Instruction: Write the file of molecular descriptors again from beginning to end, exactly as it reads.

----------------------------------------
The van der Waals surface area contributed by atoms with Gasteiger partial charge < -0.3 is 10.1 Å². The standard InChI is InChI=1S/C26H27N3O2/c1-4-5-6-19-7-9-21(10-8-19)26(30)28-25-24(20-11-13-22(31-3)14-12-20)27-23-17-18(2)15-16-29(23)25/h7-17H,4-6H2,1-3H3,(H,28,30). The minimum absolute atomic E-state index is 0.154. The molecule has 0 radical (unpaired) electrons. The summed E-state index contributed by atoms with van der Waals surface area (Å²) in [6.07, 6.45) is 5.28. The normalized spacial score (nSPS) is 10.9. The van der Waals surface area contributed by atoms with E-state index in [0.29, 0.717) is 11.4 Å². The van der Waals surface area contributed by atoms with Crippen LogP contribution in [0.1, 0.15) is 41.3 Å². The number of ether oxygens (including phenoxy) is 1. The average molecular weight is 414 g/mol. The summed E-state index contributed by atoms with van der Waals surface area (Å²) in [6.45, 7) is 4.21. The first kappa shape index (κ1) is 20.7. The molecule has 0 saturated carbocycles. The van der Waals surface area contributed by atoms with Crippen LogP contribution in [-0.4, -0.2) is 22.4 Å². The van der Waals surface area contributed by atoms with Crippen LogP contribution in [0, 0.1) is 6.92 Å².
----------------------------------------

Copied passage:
The van der Waals surface area contributed by atoms with Gasteiger partial charge < -0.3 is 10.1 Å². The standard InChI is InChI=1S/C26H27N3O2/c1-4-5-6-19-7-9-21(10-8-19)26(30)28-25-24(20-11-13-22(31-3)14-12-20)27-23-17-18(2)15-16-29(23)25/h7-17H,4-6H2,1-3H3,(H,28,30). The minimum absolute atomic E-state index is 0.154. The molecule has 0 radical (unpaired) electrons. The summed E-state index contributed by atoms with van der Waals surface area (Å²) in [6.07, 6.45) is 5.28. The normalized spacial score (nSPS) is 10.9. The van der Waals surface area contributed by atoms with E-state index in [0.29, 0.717) is 11.4 Å². The van der Waals surface area contributed by atoms with Crippen LogP contribution in [0.1, 0.15) is 41.3 Å². The number of ether oxygens (including phenoxy) is 1. The average molecular weight is 414 g/mol. The summed E-state index contributed by atoms with van der Waals surface area (Å²) in [6.45, 7) is 4.21. The first kappa shape index (κ1) is 20.7. The molecule has 0 saturated carbocycles. The van der Waals surface area contributed by atoms with Crippen LogP contribution in [-0.4, -0.2) is 22.4 Å². The van der Waals surface area contributed by atoms with Crippen LogP contribution in [0, 0.1) is 6.92 Å².